I was talking with my daughter today and she declared her math paper was “chop filled” with information. I asked her if she meant “chock-full”. She replied: “No, kids in my class say chop filled. It’s chop filled, mom.” I could almost hear the “duh” behind her response.
Are you chop filled with with information too? Do you act as though you know everything and no outsiders could possibly understand? I think we all behave this way in at least one area of our lives or business. Often it’s not even intentional. We simply don’t know what we don’t know, so we assume we DO know. For your business to be successful though, it’s imperative to show a little humility. Admit to not being the expert on everything. Ask for help.
I work with a business consultant from time to time. The advice I get is often the same advice I give to others. Sometimes even when we do know the answer, it’s hard to implement the solution for ourselves. Gaining perspective from an outsider can yield great results even if you DO know the right answer. An outsider can often provide clarity or insight that you have overlooked. Sometimes we’re just too close to the problem to see the best answer.
I recently began attending a peer group. The question for our meeting this week is: What book or resource has been essential to your business success?
Interesting question. The word business in the question automatically sends me down the business book path. There are a lot of great business books, but have any of them been “essential” to my business success? I’m not sure. Certainly there are great ideas in many books, certainly some books are inspirational. I just don’t know that I can say one business book has been “essential”…without it I wouldn’t be successful?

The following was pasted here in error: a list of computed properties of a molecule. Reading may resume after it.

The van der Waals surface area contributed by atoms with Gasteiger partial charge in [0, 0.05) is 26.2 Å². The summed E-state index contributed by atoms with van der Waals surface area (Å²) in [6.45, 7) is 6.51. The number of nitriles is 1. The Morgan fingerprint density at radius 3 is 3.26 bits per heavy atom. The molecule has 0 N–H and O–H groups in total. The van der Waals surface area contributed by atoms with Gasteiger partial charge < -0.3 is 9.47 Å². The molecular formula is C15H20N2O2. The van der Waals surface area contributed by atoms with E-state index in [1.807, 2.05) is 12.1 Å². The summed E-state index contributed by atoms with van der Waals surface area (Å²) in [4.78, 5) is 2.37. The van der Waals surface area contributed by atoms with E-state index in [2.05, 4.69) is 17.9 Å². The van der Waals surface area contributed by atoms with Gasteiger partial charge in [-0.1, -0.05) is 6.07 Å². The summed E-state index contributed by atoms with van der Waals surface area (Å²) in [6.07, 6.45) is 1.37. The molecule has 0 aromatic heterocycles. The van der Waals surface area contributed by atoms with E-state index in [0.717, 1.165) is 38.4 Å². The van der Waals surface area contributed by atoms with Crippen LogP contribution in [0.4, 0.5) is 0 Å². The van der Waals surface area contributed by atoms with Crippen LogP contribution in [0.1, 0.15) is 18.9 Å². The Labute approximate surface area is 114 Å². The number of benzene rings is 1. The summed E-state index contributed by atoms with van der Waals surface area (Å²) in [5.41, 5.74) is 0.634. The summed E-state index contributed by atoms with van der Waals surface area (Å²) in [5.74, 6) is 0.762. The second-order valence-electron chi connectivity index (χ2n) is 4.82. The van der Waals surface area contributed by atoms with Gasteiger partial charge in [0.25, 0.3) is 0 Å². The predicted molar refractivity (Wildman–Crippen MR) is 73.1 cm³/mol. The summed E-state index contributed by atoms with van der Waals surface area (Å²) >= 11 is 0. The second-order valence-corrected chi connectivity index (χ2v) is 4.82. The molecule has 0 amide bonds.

Do you manage your business by the bank balance? Many busy entrepreneurs do but what we know is that managing your business by your checkbook is like managing your personal health by the scale. While the number on the scale is a helpful indicator, it certainly doesn’t mean you’ll get a clean bill of health from your doctor. Join us to learn about other financial tools to help you see, understand, and manage your business’ financial health.
Topic: Beyond the Bank Balance – Create a Dashboard to Manage Your Business for Profit & Growth!
Date: Wednesday, June 9th
Time: 11:30am-12:30pm PDT (2:30-3:30pm EDT)
I have a confession to make. I constantly struggle with work-life balance. Like many of my clients, I also find it hard sometimes to work on my business instead of in my business.
I was raised in Michigan with the good old farm work ethic. We work hard, we work long hours and we don’t stop until the work is done. Translation: Work is hard, work is NOT fun. Intellectually, I know that work can be fun when you’re doing what you love. I know that I need to spend time on my own business. I know that my kids are growing fast and I need to focus on them too.
Intellectually, I know what I need to do. I know what will make me happy and what can grow my business. What I’m working to overcome is the guilt associated with redefining work.
Having been an accountant for so long, I frequently discuss finances with my kids. They know all about budgets, how credit cards work, and why we can or cannot afford certain things. It’s important to me that they understand money isn’t in constant supply and, even as adults, we have to make choices.